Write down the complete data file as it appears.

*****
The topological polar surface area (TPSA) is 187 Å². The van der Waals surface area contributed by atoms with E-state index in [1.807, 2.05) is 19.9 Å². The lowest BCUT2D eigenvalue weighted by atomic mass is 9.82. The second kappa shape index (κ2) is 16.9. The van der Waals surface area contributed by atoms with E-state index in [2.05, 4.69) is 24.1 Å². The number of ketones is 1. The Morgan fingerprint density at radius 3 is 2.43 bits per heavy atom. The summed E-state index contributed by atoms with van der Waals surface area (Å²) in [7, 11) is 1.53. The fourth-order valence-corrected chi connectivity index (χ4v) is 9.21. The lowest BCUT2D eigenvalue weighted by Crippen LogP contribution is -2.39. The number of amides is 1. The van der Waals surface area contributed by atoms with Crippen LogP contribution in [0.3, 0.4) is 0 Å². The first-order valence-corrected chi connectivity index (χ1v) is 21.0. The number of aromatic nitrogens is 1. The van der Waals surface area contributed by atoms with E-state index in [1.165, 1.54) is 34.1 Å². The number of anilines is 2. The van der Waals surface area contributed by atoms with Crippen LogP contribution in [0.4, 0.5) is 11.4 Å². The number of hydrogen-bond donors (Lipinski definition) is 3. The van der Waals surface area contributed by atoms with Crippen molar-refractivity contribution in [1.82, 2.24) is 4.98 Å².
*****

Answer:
The topological polar surface area (TPSA) is 187 Å². The van der Waals surface area contributed by atoms with E-state index in [1.807, 2.05) is 19.9 Å². The lowest BCUT2D eigenvalue weighted by atomic mass is 9.82. The second kappa shape index (κ2) is 16.9. The van der Waals surface area contributed by atoms with E-state index in [2.05, 4.69) is 24.1 Å². The number of ketones is 1. The Morgan fingerprint density at radius 3 is 2.43 bits per heavy atom. The summed E-state index contributed by atoms with van der Waals surface area (Å²) in [7, 11) is 1.53. The fourth-order valence-corrected chi connectivity index (χ4v) is 9.21. The lowest BCUT2D eigenvalue weighted by Crippen LogP contribution is -2.39. The number of amides is 1. The van der Waals surface area contributed by atoms with Crippen LogP contribution in [0.3, 0.4) is 0 Å². The first-order valence-corrected chi connectivity index (χ1v) is 21.0. The number of aromatic nitrogens is 1. The van der Waals surface area contributed by atoms with E-state index in [1.165, 1.54) is 34.1 Å². The number of anilines is 2. The van der Waals surface area contributed by atoms with Crippen LogP contribution in [0.4, 0.5) is 11.4 Å². The number of hydrogen-bond donors (Lipinski definition) is 3. The van der Waals surface area contributed by atoms with Crippen molar-refractivity contribution in [1.82, 2.24) is 4.98 Å².